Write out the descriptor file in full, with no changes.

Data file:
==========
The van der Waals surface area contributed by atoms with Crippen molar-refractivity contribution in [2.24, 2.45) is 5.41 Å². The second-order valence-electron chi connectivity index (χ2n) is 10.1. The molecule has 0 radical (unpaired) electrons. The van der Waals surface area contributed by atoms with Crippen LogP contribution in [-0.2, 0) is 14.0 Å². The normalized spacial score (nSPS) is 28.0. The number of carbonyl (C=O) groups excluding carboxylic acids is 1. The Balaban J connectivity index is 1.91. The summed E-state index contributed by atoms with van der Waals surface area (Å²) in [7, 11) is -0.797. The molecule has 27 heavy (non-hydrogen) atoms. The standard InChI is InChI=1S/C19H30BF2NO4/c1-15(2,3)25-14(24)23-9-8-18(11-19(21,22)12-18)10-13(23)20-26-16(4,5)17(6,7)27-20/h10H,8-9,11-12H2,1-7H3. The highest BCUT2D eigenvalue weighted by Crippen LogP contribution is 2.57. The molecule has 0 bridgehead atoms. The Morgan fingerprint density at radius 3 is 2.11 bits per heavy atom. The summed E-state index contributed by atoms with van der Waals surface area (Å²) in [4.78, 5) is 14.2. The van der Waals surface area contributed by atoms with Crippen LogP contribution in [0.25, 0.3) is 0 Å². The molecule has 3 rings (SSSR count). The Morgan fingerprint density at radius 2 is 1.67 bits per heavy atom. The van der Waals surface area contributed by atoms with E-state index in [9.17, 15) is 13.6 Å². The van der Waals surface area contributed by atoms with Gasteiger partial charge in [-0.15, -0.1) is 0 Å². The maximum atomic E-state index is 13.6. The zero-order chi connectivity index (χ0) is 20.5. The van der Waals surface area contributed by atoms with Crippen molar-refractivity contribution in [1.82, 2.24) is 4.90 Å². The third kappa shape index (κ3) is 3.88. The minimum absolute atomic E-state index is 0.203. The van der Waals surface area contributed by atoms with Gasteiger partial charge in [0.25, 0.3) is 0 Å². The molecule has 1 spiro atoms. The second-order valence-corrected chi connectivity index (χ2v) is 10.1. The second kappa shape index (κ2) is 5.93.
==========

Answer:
The van der Waals surface area contributed by atoms with Crippen molar-refractivity contribution in [2.24, 2.45) is 5.41 Å². The second-order valence-electron chi connectivity index (χ2n) is 10.1. The molecule has 0 radical (unpaired) electrons. The van der Waals surface area contributed by atoms with Crippen LogP contribution in [-0.2, 0) is 14.0 Å². The normalized spacial score (nSPS) is 28.0. The number of carbonyl (C=O) groups excluding carboxylic acids is 1. The Balaban J connectivity index is 1.91. The summed E-state index contributed by atoms with van der Waals surface area (Å²) in [7, 11) is -0.797. The molecule has 27 heavy (non-hydrogen) atoms. The standard InChI is InChI=1S/C19H30BF2NO4/c1-15(2,3)25-14(24)23-9-8-18(11-19(21,22)12-18)10-13(23)20-26-16(4,5)17(6,7)27-20/h10H,8-9,11-12H2,1-7H3. The highest BCUT2D eigenvalue weighted by Crippen LogP contribution is 2.57. The molecule has 0 bridgehead atoms. The Morgan fingerprint density at radius 3 is 2.11 bits per heavy atom. The summed E-state index contributed by atoms with van der Waals surface area (Å²) in [4.78, 5) is 14.2. The van der Waals surface area contributed by atoms with Crippen LogP contribution in [0.25, 0.3) is 0 Å². The molecule has 3 rings (SSSR count). The Morgan fingerprint density at radius 2 is 1.67 bits per heavy atom. The van der Waals surface area contributed by atoms with E-state index in [9.17, 15) is 13.6 Å². The van der Waals surface area contributed by atoms with Gasteiger partial charge in [-0.15, -0.1) is 0 Å². The maximum atomic E-state index is 13.6. The zero-order chi connectivity index (χ0) is 20.5. The van der Waals surface area contributed by atoms with Crippen molar-refractivity contribution in [1.82, 2.24) is 4.90 Å². The third kappa shape index (κ3) is 3.88. The minimum absolute atomic E-state index is 0.203. The van der Waals surface area contributed by atoms with Gasteiger partial charge in [0.25, 0.3) is 0 Å². The molecule has 1 spiro atoms. The second-order valence-corrected chi connectivity index (χ2v) is 10.1. The second kappa shape index (κ2) is 5.93.